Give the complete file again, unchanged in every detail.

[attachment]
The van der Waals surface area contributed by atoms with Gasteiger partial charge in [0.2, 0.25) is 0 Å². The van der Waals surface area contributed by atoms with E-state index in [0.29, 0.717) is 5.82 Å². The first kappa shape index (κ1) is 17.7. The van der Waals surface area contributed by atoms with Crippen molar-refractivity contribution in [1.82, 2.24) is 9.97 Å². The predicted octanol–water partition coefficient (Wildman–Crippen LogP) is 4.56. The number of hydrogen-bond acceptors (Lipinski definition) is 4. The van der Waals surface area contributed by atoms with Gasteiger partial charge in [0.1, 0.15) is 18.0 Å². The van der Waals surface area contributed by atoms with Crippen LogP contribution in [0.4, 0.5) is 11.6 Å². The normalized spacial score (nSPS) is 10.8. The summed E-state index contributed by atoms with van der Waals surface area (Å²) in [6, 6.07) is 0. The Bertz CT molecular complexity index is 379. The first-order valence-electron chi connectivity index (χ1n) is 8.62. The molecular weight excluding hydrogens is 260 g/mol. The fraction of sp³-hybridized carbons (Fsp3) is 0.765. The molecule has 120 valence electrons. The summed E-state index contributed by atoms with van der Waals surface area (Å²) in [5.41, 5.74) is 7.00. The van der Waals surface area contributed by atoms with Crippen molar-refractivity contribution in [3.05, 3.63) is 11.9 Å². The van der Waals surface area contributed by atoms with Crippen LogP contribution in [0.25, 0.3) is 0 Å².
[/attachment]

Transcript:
The van der Waals surface area contributed by atoms with Gasteiger partial charge in [0.2, 0.25) is 0 Å². The van der Waals surface area contributed by atoms with E-state index in [0.29, 0.717) is 5.82 Å². The first kappa shape index (κ1) is 17.7. The van der Waals surface area contributed by atoms with Crippen molar-refractivity contribution in [1.82, 2.24) is 9.97 Å². The predicted octanol–water partition coefficient (Wildman–Crippen LogP) is 4.56. The number of hydrogen-bond acceptors (Lipinski definition) is 4. The van der Waals surface area contributed by atoms with Gasteiger partial charge in [0.1, 0.15) is 18.0 Å². The van der Waals surface area contributed by atoms with Crippen LogP contribution in [0.4, 0.5) is 11.6 Å². The normalized spacial score (nSPS) is 10.8. The summed E-state index contributed by atoms with van der Waals surface area (Å²) in [6, 6.07) is 0. The Bertz CT molecular complexity index is 379. The first-order valence-electron chi connectivity index (χ1n) is 8.62. The molecular weight excluding hydrogens is 260 g/mol. The fraction of sp³-hybridized carbons (Fsp3) is 0.765. The molecule has 120 valence electrons. The summed E-state index contributed by atoms with van der Waals surface area (Å²) in [5.41, 5.74) is 7.00. The van der Waals surface area contributed by atoms with Crippen molar-refractivity contribution in [3.05, 3.63) is 11.9 Å². The van der Waals surface area contributed by atoms with Crippen LogP contribution in [0.25, 0.3) is 0 Å².